LL4AS Half Unit
International Criminal Law 2: Prosecution and Practice
This information is for the 2017/18 session.
Dr Devika Hovell
This course is available on the MSc in Criminal Justice Policy, MSc in Human Rights, Master of Laws and Master of Laws (extended part-time study). This course is available with permission as an outside option to students on other programmes where regulations permit.
This course will be relevant to the following LLM specialisms: Criminology and Criminal Justice, Public International Law, Human Rights Law.
This course is capped at 30 students. Students must apply through Graduate Course Choice on LSEforYou.
This course examines the practice and procedure of international criminal law. Rather than examining the history and core crimes, the course focuses on the fora for prosecution of international crimes and the practice, procedure and politics of international prosecutions.
In terms of the forum for prosecution, we examine the ad hoc international criminal tribunals for Rwanda and the former Yugoslavia and hybrid tribunals such as the Special Tribunal for Lebanon, the Extraordinary Chambers in the Courts of Cambodia and the Special Court for Sierra Leone. We then consider the opportunities for prosecution of international crimes in domestic courts, looking in particular at the principle of universal jurisdiction. Finally, we turn to the International Criminal Court. We consider the foundation of authority of international criminal tribunals, the relationship between the various international criminal tribunals and controversial questions about jurisdiction in current cases.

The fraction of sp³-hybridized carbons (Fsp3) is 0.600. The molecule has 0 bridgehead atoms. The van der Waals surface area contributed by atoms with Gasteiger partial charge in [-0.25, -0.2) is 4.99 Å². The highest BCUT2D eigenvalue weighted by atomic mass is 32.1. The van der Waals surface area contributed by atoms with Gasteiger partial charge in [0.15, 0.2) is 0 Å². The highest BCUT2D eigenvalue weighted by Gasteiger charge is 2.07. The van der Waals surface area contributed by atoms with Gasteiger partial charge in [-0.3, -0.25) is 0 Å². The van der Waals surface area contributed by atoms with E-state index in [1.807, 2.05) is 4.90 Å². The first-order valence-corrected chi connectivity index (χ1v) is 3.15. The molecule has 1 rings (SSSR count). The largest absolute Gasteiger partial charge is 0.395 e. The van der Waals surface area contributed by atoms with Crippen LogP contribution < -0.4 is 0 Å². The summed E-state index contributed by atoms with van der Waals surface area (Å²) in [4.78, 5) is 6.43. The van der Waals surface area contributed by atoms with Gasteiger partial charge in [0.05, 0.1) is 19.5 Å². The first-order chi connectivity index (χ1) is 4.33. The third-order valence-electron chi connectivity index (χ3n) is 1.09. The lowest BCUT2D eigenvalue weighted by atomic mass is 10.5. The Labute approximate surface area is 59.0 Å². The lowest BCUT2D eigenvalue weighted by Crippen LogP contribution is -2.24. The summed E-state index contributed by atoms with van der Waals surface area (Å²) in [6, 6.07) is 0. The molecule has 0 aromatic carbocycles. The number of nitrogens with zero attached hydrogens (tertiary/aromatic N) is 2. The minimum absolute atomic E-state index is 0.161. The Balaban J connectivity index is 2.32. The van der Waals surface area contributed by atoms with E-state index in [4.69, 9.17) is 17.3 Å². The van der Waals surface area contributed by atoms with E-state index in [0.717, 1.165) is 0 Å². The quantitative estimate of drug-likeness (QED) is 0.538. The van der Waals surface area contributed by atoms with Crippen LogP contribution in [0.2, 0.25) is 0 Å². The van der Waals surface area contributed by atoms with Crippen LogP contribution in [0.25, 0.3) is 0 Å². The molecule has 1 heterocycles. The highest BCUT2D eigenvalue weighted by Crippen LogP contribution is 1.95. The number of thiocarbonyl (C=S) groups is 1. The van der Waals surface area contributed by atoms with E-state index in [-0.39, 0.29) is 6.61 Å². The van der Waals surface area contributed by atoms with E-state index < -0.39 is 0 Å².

In terms of practice and procedure, we examine the modes, limits, exclusion and enforcement of individual criminal responsibility. We will look at questions, theory and case law surrounding modes of liability, immunities, defences and state cooperation.
Finally, we will consider future challenges for the prosecution of international crimes. The course will respond to current controversial issues in international criminal law, such as Palestine's accession to the Rome Statute, the selectivity of international criminal prosecutions, the relationship between domestic legal systems such as Libya and the ICC and the implications of these issues for the legitimacy of the international criminal law project.
20 hours of seminars in the LT. 2 hours of seminars in the ST.
There will be a reading week in week 6.
One 2,000 word essay.
Reading lists will be provided for each week’s seminar on Moodle. Indicative reading includes Jose Alvarez, ‘Crimes of States/Crimes of Hate: Lessons from Rwanda’ (1999) 24 Yale Journal of International Law 365; Henry Kissinger, ‘The Pitfalls of Universal Jurisdiction’, Foreign Affairs (July 2001); Dapo Akande & Sangeeta Shah, ‘Immunities of State Officials, International Crimes and Foreign Domestic Courts’ (2010) 21(4) European Journal of International Law 815. Students may wish to refer to Robert Cryer et al., An Introduction to International Criminal Law and Procedure (Cambridge, 2010), 2nd edition.
Exam (100%, duration: 2 hours, reading time: 15 minutes) in the main exam period.
Total students 2016/17: 19
Average class size 2016/17: 19
Controlled access 2016/17: Yes
Value: Half Unit
Personal development skills
- Specialist skills